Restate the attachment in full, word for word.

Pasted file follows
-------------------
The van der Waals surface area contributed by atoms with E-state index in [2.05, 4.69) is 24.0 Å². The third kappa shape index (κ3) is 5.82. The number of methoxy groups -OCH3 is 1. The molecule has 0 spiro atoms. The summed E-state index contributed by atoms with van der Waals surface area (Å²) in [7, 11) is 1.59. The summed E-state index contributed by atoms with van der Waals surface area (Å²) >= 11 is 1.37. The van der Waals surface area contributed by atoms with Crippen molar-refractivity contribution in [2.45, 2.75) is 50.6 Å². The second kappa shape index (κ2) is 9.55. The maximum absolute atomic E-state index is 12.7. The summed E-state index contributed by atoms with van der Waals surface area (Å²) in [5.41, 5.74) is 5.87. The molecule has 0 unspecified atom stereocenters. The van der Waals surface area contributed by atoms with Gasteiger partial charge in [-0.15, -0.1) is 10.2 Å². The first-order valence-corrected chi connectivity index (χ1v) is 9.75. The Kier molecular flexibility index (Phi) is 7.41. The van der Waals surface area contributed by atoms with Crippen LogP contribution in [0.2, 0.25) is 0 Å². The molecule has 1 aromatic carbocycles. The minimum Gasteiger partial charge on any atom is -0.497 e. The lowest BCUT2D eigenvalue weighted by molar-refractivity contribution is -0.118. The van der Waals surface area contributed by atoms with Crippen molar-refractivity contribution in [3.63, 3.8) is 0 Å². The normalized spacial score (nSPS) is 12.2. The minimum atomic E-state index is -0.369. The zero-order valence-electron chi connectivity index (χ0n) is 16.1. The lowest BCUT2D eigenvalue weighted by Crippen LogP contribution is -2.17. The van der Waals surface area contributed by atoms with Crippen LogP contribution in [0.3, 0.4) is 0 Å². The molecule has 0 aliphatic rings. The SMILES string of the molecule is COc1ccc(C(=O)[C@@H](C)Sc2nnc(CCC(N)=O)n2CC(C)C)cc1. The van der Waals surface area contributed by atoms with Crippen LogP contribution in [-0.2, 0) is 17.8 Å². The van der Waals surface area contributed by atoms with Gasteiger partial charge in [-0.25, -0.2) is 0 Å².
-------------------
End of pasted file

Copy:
The van der Waals surface area contributed by atoms with E-state index in [2.05, 4.69) is 24.0 Å². The third kappa shape index (κ3) is 5.82. The number of methoxy groups -OCH3 is 1. The molecule has 0 spiro atoms. The summed E-state index contributed by atoms with van der Waals surface area (Å²) in [7, 11) is 1.59. The summed E-state index contributed by atoms with van der Waals surface area (Å²) >= 11 is 1.37. The van der Waals surface area contributed by atoms with Crippen molar-refractivity contribution in [2.45, 2.75) is 50.6 Å². The second kappa shape index (κ2) is 9.55. The maximum absolute atomic E-state index is 12.7. The summed E-state index contributed by atoms with van der Waals surface area (Å²) in [5.41, 5.74) is 5.87. The molecule has 0 unspecified atom stereocenters. The van der Waals surface area contributed by atoms with Gasteiger partial charge in [-0.15, -0.1) is 10.2 Å². The first-order valence-corrected chi connectivity index (χ1v) is 9.75. The Kier molecular flexibility index (Phi) is 7.41. The van der Waals surface area contributed by atoms with Crippen LogP contribution in [0.2, 0.25) is 0 Å². The molecule has 1 aromatic carbocycles. The minimum Gasteiger partial charge on any atom is -0.497 e. The lowest BCUT2D eigenvalue weighted by molar-refractivity contribution is -0.118. The van der Waals surface area contributed by atoms with Crippen molar-refractivity contribution in [3.63, 3.8) is 0 Å². The normalized spacial score (nSPS) is 12.2. The minimum atomic E-state index is -0.369. The zero-order valence-electron chi connectivity index (χ0n) is 16.1. The lowest BCUT2D eigenvalue weighted by Crippen LogP contribution is -2.17. The van der Waals surface area contributed by atoms with Crippen LogP contribution in [0.3, 0.4) is 0 Å². The molecule has 0 aliphatic rings. The SMILES string of the molecule is COc1ccc(C(=O)[C@@H](C)Sc2nnc(CCC(N)=O)n2CC(C)C)cc1. The van der Waals surface area contributed by atoms with Crippen LogP contribution in [-0.2, 0) is 17.8 Å². The van der Waals surface area contributed by atoms with Gasteiger partial charge in [-0.25, -0.2) is 0 Å².